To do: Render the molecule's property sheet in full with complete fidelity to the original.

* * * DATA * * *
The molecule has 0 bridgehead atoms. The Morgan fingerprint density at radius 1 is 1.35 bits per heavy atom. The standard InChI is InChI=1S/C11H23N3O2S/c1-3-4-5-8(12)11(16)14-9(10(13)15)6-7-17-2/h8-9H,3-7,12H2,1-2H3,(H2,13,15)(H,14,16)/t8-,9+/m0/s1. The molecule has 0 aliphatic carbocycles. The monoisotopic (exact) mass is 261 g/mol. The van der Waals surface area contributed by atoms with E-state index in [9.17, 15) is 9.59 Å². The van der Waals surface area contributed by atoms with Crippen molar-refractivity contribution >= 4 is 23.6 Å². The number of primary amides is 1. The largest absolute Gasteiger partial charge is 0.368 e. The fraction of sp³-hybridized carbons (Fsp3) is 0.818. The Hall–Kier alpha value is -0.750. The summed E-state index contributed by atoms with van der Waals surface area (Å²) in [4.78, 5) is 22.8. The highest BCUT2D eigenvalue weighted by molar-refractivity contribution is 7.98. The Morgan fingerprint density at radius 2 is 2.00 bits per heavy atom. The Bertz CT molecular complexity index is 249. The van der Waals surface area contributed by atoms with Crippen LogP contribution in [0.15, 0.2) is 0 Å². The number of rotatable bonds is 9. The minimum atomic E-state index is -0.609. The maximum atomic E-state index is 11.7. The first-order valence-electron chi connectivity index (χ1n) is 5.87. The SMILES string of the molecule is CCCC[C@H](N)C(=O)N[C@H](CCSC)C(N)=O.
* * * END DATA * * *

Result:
The molecule has 0 bridgehead atoms. The Morgan fingerprint density at radius 1 is 1.35 bits per heavy atom. The standard InChI is InChI=1S/C11H23N3O2S/c1-3-4-5-8(12)11(16)14-9(10(13)15)6-7-17-2/h8-9H,3-7,12H2,1-2H3,(H2,13,15)(H,14,16)/t8-,9+/m0/s1. The molecule has 0 aliphatic carbocycles. The monoisotopic (exact) mass is 261 g/mol. The van der Waals surface area contributed by atoms with E-state index in [9.17, 15) is 9.59 Å². The van der Waals surface area contributed by atoms with Crippen molar-refractivity contribution >= 4 is 23.6 Å². The number of primary amides is 1. The largest absolute Gasteiger partial charge is 0.368 e. The fraction of sp³-hybridized carbons (Fsp3) is 0.818. The Hall–Kier alpha value is -0.750. The summed E-state index contributed by atoms with van der Waals surface area (Å²) in [4.78, 5) is 22.8. The highest BCUT2D eigenvalue weighted by molar-refractivity contribution is 7.98. The Morgan fingerprint density at radius 2 is 2.00 bits per heavy atom. The Bertz CT molecular complexity index is 249. The van der Waals surface area contributed by atoms with Crippen LogP contribution in [0.15, 0.2) is 0 Å². The number of rotatable bonds is 9. The minimum atomic E-state index is -0.609. The maximum atomic E-state index is 11.7. The first-order valence-electron chi connectivity index (χ1n) is 5.87. The SMILES string of the molecule is CCCC[C@H](N)C(=O)N[C@H](CCSC)C(N)=O.